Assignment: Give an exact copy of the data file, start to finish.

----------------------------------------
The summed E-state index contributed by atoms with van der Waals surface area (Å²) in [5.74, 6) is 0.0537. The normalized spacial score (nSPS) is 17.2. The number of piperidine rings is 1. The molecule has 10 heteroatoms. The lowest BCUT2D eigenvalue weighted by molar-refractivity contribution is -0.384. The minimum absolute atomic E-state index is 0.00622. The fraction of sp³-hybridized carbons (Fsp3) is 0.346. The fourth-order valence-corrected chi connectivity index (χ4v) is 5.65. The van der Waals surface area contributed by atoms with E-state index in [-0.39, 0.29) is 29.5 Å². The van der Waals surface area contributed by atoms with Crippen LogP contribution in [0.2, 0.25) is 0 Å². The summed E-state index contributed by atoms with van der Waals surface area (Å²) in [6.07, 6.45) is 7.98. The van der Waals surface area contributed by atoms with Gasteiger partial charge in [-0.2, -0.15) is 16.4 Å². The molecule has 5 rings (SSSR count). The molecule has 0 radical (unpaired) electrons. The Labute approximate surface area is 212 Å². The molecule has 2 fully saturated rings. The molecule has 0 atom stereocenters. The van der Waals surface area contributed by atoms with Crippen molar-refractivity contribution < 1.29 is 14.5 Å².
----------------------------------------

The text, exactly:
The summed E-state index contributed by atoms with van der Waals surface area (Å²) in [5.74, 6) is 0.0537. The normalized spacial score (nSPS) is 17.2. The number of piperidine rings is 1. The molecule has 10 heteroatoms. The lowest BCUT2D eigenvalue weighted by molar-refractivity contribution is -0.384. The minimum absolute atomic E-state index is 0.00622. The fraction of sp³-hybridized carbons (Fsp3) is 0.346. The fourth-order valence-corrected chi connectivity index (χ4v) is 5.65. The van der Waals surface area contributed by atoms with E-state index in [-0.39, 0.29) is 29.5 Å². The van der Waals surface area contributed by atoms with Crippen LogP contribution in [0.2, 0.25) is 0 Å². The summed E-state index contributed by atoms with van der Waals surface area (Å²) in [6.07, 6.45) is 7.98. The van der Waals surface area contributed by atoms with Gasteiger partial charge in [-0.2, -0.15) is 16.4 Å². The molecule has 5 rings (SSSR count). The molecule has 0 radical (unpaired) electrons. The Labute approximate surface area is 212 Å². The molecule has 2 fully saturated rings. The molecule has 0 atom stereocenters. The van der Waals surface area contributed by atoms with Crippen molar-refractivity contribution < 1.29 is 14.5 Å².